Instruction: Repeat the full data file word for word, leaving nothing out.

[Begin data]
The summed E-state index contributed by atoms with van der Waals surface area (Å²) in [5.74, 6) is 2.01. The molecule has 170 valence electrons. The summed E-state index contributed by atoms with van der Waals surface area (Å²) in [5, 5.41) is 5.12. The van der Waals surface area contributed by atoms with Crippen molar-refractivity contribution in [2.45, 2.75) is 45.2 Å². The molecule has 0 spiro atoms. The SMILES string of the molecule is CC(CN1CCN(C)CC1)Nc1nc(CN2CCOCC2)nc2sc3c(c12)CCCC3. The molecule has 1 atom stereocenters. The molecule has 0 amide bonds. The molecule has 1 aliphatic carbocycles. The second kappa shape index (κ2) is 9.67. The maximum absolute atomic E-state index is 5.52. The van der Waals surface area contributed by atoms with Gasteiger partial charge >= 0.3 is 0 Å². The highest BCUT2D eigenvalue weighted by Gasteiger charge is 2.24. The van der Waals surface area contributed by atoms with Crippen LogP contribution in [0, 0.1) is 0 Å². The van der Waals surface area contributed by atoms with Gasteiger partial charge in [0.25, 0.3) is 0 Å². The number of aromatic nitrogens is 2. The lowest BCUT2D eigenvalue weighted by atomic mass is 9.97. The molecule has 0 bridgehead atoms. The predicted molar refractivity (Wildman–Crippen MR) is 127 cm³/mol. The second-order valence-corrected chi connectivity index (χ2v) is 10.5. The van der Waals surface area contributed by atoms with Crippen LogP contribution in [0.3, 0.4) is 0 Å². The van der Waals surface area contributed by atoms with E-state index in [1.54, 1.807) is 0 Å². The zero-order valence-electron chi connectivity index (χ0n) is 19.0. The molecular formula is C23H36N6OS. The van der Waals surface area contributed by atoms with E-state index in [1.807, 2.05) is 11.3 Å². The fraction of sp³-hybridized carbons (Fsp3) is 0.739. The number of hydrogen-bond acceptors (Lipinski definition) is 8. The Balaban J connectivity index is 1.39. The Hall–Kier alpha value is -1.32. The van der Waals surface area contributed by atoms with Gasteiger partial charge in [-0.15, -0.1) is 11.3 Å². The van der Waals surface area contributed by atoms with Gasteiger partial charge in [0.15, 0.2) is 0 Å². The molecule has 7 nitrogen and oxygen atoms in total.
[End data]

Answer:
The summed E-state index contributed by atoms with van der Waals surface area (Å²) in [5.74, 6) is 2.01. The molecule has 170 valence electrons. The summed E-state index contributed by atoms with van der Waals surface area (Å²) in [5, 5.41) is 5.12. The van der Waals surface area contributed by atoms with Crippen molar-refractivity contribution in [2.45, 2.75) is 45.2 Å². The molecule has 0 spiro atoms. The SMILES string of the molecule is CC(CN1CCN(C)CC1)Nc1nc(CN2CCOCC2)nc2sc3c(c12)CCCC3. The molecule has 1 atom stereocenters. The molecule has 0 amide bonds. The molecule has 1 aliphatic carbocycles. The second kappa shape index (κ2) is 9.67. The maximum absolute atomic E-state index is 5.52. The van der Waals surface area contributed by atoms with Gasteiger partial charge >= 0.3 is 0 Å². The highest BCUT2D eigenvalue weighted by Gasteiger charge is 2.24. The van der Waals surface area contributed by atoms with Crippen LogP contribution in [0, 0.1) is 0 Å². The van der Waals surface area contributed by atoms with Gasteiger partial charge in [0.25, 0.3) is 0 Å². The number of aromatic nitrogens is 2. The lowest BCUT2D eigenvalue weighted by atomic mass is 9.97. The molecule has 0 bridgehead atoms. The predicted molar refractivity (Wildman–Crippen MR) is 127 cm³/mol. The second-order valence-corrected chi connectivity index (χ2v) is 10.5. The van der Waals surface area contributed by atoms with Crippen LogP contribution in [0.3, 0.4) is 0 Å². The van der Waals surface area contributed by atoms with E-state index in [1.54, 1.807) is 0 Å². The zero-order valence-electron chi connectivity index (χ0n) is 19.0. The molecular formula is C23H36N6OS. The van der Waals surface area contributed by atoms with E-state index in [1.807, 2.05) is 11.3 Å². The fraction of sp³-hybridized carbons (Fsp3) is 0.739. The number of hydrogen-bond acceptors (Lipinski definition) is 8. The Balaban J connectivity index is 1.39. The Hall–Kier alpha value is -1.32. The van der Waals surface area contributed by atoms with Gasteiger partial charge in [-0.15, -0.1) is 11.3 Å². The van der Waals surface area contributed by atoms with Gasteiger partial charge in [0.15, 0.2) is 0 Å². The molecule has 7 nitrogen and oxygen atoms in total.